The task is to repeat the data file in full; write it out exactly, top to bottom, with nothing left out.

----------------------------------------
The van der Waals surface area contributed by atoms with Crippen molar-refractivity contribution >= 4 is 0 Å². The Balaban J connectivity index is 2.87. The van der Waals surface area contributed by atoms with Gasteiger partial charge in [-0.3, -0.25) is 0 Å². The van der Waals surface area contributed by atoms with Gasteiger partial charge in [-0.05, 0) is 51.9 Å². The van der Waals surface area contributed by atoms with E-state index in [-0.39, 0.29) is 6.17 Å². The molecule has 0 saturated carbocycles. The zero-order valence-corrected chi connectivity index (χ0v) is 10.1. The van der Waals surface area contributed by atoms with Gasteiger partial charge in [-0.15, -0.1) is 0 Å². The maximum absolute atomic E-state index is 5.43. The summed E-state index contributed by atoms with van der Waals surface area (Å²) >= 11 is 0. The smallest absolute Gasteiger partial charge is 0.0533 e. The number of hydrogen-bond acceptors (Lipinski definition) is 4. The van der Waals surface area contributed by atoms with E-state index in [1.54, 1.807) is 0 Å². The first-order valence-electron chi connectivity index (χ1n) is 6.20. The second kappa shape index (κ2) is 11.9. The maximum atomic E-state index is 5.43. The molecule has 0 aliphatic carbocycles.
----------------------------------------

The van der Waals surface area contributed by atoms with Crippen molar-refractivity contribution >= 4 is 0 Å². The Balaban J connectivity index is 2.87. The van der Waals surface area contributed by atoms with Gasteiger partial charge in [-0.3, -0.25) is 0 Å². The van der Waals surface area contributed by atoms with Gasteiger partial charge in [-0.05, 0) is 51.9 Å². The van der Waals surface area contributed by atoms with E-state index in [-0.39, 0.29) is 6.17 Å². The molecule has 0 saturated carbocycles. The zero-order valence-corrected chi connectivity index (χ0v) is 10.1. The van der Waals surface area contributed by atoms with Gasteiger partial charge in [-0.15, -0.1) is 0 Å². The maximum absolute atomic E-state index is 5.43. The summed E-state index contributed by atoms with van der Waals surface area (Å²) >= 11 is 0. The smallest absolute Gasteiger partial charge is 0.0533 e. The number of hydrogen-bond acceptors (Lipinski definition) is 4. The van der Waals surface area contributed by atoms with E-state index in [1.54, 1.807) is 0 Å². The first-order valence-electron chi connectivity index (χ1n) is 6.20. The second kappa shape index (κ2) is 11.9. The maximum atomic E-state index is 5.43. The molecule has 0 aliphatic carbocycles.